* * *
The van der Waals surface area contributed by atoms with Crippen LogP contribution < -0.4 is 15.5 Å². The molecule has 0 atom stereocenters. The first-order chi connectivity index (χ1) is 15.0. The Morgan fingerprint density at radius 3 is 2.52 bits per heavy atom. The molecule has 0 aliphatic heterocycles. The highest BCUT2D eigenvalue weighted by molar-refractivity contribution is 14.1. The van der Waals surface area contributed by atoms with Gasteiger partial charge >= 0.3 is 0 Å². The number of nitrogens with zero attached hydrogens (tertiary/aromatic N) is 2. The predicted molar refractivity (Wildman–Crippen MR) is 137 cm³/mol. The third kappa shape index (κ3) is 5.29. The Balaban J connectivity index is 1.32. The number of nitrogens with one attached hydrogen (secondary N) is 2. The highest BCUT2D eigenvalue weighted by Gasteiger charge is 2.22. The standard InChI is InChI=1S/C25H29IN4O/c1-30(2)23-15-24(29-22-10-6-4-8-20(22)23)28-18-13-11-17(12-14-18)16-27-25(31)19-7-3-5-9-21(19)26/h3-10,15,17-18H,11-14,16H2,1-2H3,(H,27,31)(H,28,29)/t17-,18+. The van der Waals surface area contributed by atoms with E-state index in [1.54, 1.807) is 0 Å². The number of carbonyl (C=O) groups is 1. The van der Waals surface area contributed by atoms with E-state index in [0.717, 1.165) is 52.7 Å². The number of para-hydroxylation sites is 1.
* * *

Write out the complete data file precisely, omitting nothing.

The van der Waals surface area contributed by atoms with Crippen LogP contribution < -0.4 is 15.5 Å². The molecule has 0 atom stereocenters. The first-order chi connectivity index (χ1) is 15.0. The Morgan fingerprint density at radius 3 is 2.52 bits per heavy atom. The molecule has 0 aliphatic heterocycles. The highest BCUT2D eigenvalue weighted by molar-refractivity contribution is 14.1. The van der Waals surface area contributed by atoms with Gasteiger partial charge >= 0.3 is 0 Å². The number of nitrogens with zero attached hydrogens (tertiary/aromatic N) is 2. The predicted molar refractivity (Wildman–Crippen MR) is 137 cm³/mol. The third kappa shape index (κ3) is 5.29. The Balaban J connectivity index is 1.32. The number of nitrogens with one attached hydrogen (secondary N) is 2. The highest BCUT2D eigenvalue weighted by Gasteiger charge is 2.22. The standard InChI is InChI=1S/C25H29IN4O/c1-30(2)23-15-24(29-22-10-6-4-8-20(22)23)28-18-13-11-17(12-14-18)16-27-25(31)19-7-3-5-9-21(19)26/h3-10,15,17-18H,11-14,16H2,1-2H3,(H,27,31)(H,28,29)/t17-,18+. The van der Waals surface area contributed by atoms with E-state index in [1.54, 1.807) is 0 Å². The number of carbonyl (C=O) groups is 1. The van der Waals surface area contributed by atoms with E-state index in [0.717, 1.165) is 52.7 Å². The number of para-hydroxylation sites is 1.